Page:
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Football teams use too many airline flights

The latest international tours are just the tip of the iceberg of a problem against sustainability projects

Football teams use too many airline flights  The latest international tours are just the tip of the iceberg of a problem against sustainability projects

Liverpool flew to Thailand and Singapore, Manchester United to Thailand and Australia, Crystal Palace, Leeds and Aston Villa to Australia, Tottenham Hotspur to South Korea, and Chelsea and Everton to the United States. But it is not only Premier League clubs, Juventus, Barcelona, Real Madrid, Paris Saint-Germain and many other European clubs have also decided to take advantage of this summer break to organize international tours in what has proven to be one of the most profitable businesses in recent years. Their planes have generated tons of carbon dioxide, with Manchester United's friendly matches alone accounting for more than 1,800 tons, to put it bluntly, the equivalent of the annual electricity used by 350 homes or 400 cars.

This is a serious problem for a movement that has been making a strong commitment to sustainability in recent times, with jerseys made of recycled material and matches organized while minimizing impact, but at the same time contributing to carbon dioxide emissions. A study conducted by The Athletic pointed out that such air travel is often safely avoidable, as it involves short distances that could also be traveled by less polluting means. In the last few days, the Kylie Jenner and Taylor Swift  cases have underscored how private jets impact climate change, and football club charters fall into the same perimeter, moving players from one part of Europe to another several times in the same week for an increasing number of seasonal fixtures. More and more matches mean more and more travel and consequently less time to move from one place to another, thus necessitating private flights with disastrous environmental impact.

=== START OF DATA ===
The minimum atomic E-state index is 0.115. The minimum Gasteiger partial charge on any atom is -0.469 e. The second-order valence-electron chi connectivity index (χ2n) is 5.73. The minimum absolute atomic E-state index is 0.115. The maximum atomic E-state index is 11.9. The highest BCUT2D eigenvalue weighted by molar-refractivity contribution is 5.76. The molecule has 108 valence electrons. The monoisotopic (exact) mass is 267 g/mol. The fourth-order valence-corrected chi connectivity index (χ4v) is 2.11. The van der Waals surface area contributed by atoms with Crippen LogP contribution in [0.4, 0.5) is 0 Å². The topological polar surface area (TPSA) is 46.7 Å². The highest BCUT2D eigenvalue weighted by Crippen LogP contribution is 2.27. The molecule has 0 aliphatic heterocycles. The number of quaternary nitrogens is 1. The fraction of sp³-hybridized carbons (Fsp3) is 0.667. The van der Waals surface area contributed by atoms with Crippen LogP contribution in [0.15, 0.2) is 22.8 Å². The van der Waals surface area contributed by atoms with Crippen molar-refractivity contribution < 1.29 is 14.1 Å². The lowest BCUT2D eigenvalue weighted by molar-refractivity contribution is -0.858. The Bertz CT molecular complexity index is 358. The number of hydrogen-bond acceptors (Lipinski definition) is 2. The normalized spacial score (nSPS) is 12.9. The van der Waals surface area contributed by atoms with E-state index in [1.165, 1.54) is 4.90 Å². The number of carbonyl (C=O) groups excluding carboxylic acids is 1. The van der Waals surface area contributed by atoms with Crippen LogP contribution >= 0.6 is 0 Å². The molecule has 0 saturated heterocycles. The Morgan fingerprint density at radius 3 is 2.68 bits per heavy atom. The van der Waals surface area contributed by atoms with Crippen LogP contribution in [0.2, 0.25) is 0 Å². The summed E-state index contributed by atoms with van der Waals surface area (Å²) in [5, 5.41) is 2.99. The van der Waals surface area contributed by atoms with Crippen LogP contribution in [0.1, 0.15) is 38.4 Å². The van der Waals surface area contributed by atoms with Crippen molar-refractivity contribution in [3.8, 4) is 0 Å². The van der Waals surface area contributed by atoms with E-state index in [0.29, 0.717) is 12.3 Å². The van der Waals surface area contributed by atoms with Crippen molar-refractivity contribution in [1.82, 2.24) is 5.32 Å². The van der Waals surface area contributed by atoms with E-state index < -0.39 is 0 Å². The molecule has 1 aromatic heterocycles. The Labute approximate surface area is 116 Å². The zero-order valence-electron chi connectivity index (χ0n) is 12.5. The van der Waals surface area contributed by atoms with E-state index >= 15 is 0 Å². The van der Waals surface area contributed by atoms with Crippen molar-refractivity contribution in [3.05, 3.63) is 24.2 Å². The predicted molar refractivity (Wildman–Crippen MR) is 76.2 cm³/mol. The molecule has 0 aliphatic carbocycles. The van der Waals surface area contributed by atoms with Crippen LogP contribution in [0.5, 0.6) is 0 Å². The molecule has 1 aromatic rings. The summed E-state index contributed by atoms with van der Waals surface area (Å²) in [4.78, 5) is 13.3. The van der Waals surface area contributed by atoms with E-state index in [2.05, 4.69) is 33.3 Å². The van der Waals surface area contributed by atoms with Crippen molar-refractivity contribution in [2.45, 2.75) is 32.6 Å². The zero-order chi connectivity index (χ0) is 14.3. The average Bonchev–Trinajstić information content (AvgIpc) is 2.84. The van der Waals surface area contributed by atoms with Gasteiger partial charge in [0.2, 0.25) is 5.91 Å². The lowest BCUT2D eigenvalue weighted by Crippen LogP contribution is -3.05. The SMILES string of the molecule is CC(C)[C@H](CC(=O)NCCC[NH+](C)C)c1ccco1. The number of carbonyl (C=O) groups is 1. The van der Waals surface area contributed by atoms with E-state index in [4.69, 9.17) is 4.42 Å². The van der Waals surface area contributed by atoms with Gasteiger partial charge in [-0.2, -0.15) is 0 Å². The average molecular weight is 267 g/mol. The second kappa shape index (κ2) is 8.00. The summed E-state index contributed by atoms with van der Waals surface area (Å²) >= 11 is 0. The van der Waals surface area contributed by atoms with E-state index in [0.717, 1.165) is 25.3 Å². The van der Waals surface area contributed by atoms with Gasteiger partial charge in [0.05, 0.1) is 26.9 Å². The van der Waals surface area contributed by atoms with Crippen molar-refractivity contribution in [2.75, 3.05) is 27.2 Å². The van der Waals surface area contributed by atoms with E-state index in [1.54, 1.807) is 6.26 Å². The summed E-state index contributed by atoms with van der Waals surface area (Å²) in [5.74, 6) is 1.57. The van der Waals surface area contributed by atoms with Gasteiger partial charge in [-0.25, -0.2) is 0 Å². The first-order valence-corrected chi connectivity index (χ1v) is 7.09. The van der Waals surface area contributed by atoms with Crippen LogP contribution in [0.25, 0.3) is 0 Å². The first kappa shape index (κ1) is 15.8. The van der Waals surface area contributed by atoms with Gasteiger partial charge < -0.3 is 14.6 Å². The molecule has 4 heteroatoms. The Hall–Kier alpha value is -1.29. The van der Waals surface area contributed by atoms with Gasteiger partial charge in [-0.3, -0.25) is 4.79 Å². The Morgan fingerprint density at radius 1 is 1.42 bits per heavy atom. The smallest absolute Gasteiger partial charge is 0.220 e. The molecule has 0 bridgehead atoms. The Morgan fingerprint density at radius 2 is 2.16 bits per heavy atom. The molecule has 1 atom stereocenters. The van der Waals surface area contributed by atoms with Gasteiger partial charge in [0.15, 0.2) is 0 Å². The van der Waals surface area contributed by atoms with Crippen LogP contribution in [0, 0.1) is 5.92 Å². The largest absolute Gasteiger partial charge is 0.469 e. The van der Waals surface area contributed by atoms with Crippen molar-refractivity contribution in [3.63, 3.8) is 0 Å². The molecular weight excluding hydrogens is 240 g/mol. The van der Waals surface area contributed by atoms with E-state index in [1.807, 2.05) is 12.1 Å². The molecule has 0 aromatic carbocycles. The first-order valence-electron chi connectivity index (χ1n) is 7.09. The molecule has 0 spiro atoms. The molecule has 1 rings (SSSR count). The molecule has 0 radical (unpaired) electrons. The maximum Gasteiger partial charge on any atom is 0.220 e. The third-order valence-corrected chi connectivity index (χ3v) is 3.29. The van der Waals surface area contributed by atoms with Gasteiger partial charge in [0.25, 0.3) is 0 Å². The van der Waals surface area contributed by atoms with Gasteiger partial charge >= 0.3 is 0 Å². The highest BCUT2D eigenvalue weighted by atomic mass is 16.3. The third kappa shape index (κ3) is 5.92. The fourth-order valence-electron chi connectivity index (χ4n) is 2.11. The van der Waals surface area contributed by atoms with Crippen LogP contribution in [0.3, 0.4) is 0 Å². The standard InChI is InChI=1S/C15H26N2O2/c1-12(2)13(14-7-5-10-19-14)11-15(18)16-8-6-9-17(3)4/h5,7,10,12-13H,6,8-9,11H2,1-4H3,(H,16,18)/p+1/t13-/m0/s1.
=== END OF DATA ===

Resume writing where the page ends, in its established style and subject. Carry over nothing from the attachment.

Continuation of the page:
But it is not only private flights that contribute to the environmental impact, major soccer events are also an obstacle to more sustainable soccer. The 2018 World Cup in Russia is estimated to have produced 2.16 tons of carbon dioxide while the one in Qatar, net of scandals over working conditions, is expected to weigh in at more than 3.5 tons despite organizers calling it carbon-neutral. In November 2021, FIFA, UEFA and the Premier League were some of the sports organizations to sign on to the United Nations Framework Convention on Climate Change's (UNFCCC) Framework for Climate Action for Sport, which set a goal of achieving zero net emissions by 2040. It is a promise that the Premier League has taken very seriously, recognizing the need for action on climate change and committing to reduce its global climate impact.

Compared to a few years ago, climate change is an increasingly pressing danger, and the public's awareness, including the football fans, has also changed. And teams are also striving to play a leading role, reducing their own environmental impact through targeted operations such as last year's match between Tottenham and Chelsea, which was the first zero-emissions professional game, or Brentford's choice to reuse for the current season the kit from the previous one, thus halving the production of jerseys. Or lastly the initiative of Reading, which made a jersey that through its striped design traces the changing temperatures in Reading during the 151 years of Reading Football Club's existence.